<a class="link-down" href="#" onmouseover="down()">Check Out more</a>
</nav>
<ul class="other" id="ul-down">
<li><a href="">CSS tricks</a></li>
<li><a href="">Pure CSS Hamburger Menu</a></li>
<li><a href="">HTML Portfolio</a></li>
<li><a href="">And More...</a></li>
</ul>

Explanation:

Here, we have created a second nav with an onclick event. The reason will be explained shortly. The same code for the nav from the first navbar was used. The new things added are the anchor tag for the text and, an unordered list to appear when clicked. 

Let’s now see the CSS part for it. Most of the styling remains the same, so we will divide it into two parts, the basic styling and the styling for the drop-down.

Basic-styling:

  .nav2 {  
display: flex;
justify-content: space-between;
padding: 20px;
background-color: rgba(24, 21, 21, 0.705);
align-items: center;
}
.ul1,
.ul2 {
display: flex;
gap: 20px;
font-size: 1.2em;
padding-right: 20px;
}
.li1,
.li2 {
list-style: none;
padding: 20px;
width: 70px;
text-align: center;
border-radius: 30px;
}
.li1:hover,
.li2:hover {
background-color: rgb(52, 194, 52);
border-radius: 30px;
transition: 0.4s;
color: #fff;
}
.ul1 .li1 a,
.ul2 .li2 a {
text-decoration: none;
color: rgb(236, 233, 233);
}
.link-down {
text-decoration: none;
color: rgb(206, 216, 224);
font-size: 1.2em;
padding: 20px;
background-color: rgb(36, 175, 36);
border-radius: 30px;
}
.link-down:hover {
color: #fff;
}

Drop-Down styling:

For the drop-down, we will use a border for the bottom of each list item. Initially, the opacity is 0 and the display is set to none. Only when clicked on the text it should appear.
  .other {  
background-color: #fff;
width: 200px;
height: 259px;
float: right;
position: relative;
top: -20px;
left: -20px;
opacity: 0%;
display: none;
}
.other li {
padding: 20px;
border-bottom: 2px solid rgb(170, 164, 164);
list-style: none;
text-align: center;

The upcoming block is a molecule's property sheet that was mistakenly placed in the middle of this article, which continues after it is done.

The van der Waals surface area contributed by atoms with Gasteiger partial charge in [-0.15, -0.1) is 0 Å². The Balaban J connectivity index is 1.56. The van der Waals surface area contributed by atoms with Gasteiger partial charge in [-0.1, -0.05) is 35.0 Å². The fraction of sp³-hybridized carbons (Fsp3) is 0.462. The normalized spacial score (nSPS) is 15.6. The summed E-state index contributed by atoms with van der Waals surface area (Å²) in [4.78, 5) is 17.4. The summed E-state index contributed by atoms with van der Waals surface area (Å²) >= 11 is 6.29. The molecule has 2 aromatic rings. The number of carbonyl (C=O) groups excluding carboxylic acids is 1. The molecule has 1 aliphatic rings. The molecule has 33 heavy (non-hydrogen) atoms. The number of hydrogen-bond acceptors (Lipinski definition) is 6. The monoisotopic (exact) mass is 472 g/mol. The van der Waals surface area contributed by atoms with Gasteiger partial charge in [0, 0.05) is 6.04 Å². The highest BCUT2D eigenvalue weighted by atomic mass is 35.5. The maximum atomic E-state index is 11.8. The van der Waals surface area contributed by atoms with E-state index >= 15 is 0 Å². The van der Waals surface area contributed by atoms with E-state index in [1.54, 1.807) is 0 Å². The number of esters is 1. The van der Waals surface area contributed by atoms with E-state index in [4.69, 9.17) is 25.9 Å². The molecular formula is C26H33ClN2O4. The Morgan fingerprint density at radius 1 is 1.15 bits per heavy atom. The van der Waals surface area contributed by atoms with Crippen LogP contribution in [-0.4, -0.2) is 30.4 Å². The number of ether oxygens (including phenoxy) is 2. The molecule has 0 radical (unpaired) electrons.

}

.other li a:hover {
color: rgb(36, 175, 36);
}
.other li a {
text-decoration: none;
color: rgb(2, 2, 2);
}

The JS part for it.

Here in the JS part, we use two simple functions and change the style of the required elements using the HTML DOM methods.
  <script>  
function down() {
document.getElementById("ul-down").style.opacity = "100%";
document.getElementById("ul-down").style.display = "block";
}

function over() {
document.getElementById("ul-down").style.display = "none";
}
</script>

Let’s now see the codepen version of it for more clear understanding of what we have done.

See the Pen Navbars by Aneesh Malapaka (@DeepCoder001) on CodePen.

The reason I have included the script tag above the nav tag is that, before we interact with the menu of the page, we need to load the JS part. 
We will end the article by making it responsive and, then explain the descriptive part of another nav type.

Making One of the nav responsive:

Let’s make the first nav responsive to mobile devices and other small-screen devices.

To keep it simple, we will use the drop-down from the second navbar as the drop-down for the first navbar when it is responsive.

So, when the navbar is responsive, we need an icon to get the links in the navbar.
For that, we shall use the font awesome icon menu bars. and style it so, it is invisible when normal.
 <div class="bar-ico">  
<i class="fas fa-bars fa-2x bars" onmouseover="down()"></i>
</div>
CSS part of it:
  .bar-ico {  
display: none;
}

i {
color: white;
position: relative;
right: 10px;
}
First, let us see the responsive code.
 @media screen and (max-width: 620px) {  
.ul1 {
display: none;
}

.bar-ico {
display: block;
}

.nav1img {
width: 200px;
}
}

@media screen and (max-width: 870px) {
.nav1img {
width: 200px;
}

.nav1 {
gap: 50px;
}

.nav2 {
display: none;
}
Now, the explanation. We are telling that when the screen width is less than 870 px, disable the second nav and decrease the width of the logo.(the image is given a class=”nav1img”), increase the gap between logo and nav-items.

We are also mentioning that when the width is less than 620px, decrease the image width more and make the nav links go display:none , make the icon class i.e, .bar-ico visible.

Let us see the codepen part of it.

(codepen part is glitching and needs to be done, DONT PUBLISH)
So, the third type of nav is the one where every nav link can have a drop-down and it is especially used when that particular link leads to more useful info within the page or related pages.

This is the end of the article where we talk about the different types of basic navs that can be created and used for different scenarios. This is just a beginner-friendly tutorial and can be done in many other ways.
Thank you.
Written By:
Aneesh Malapaka.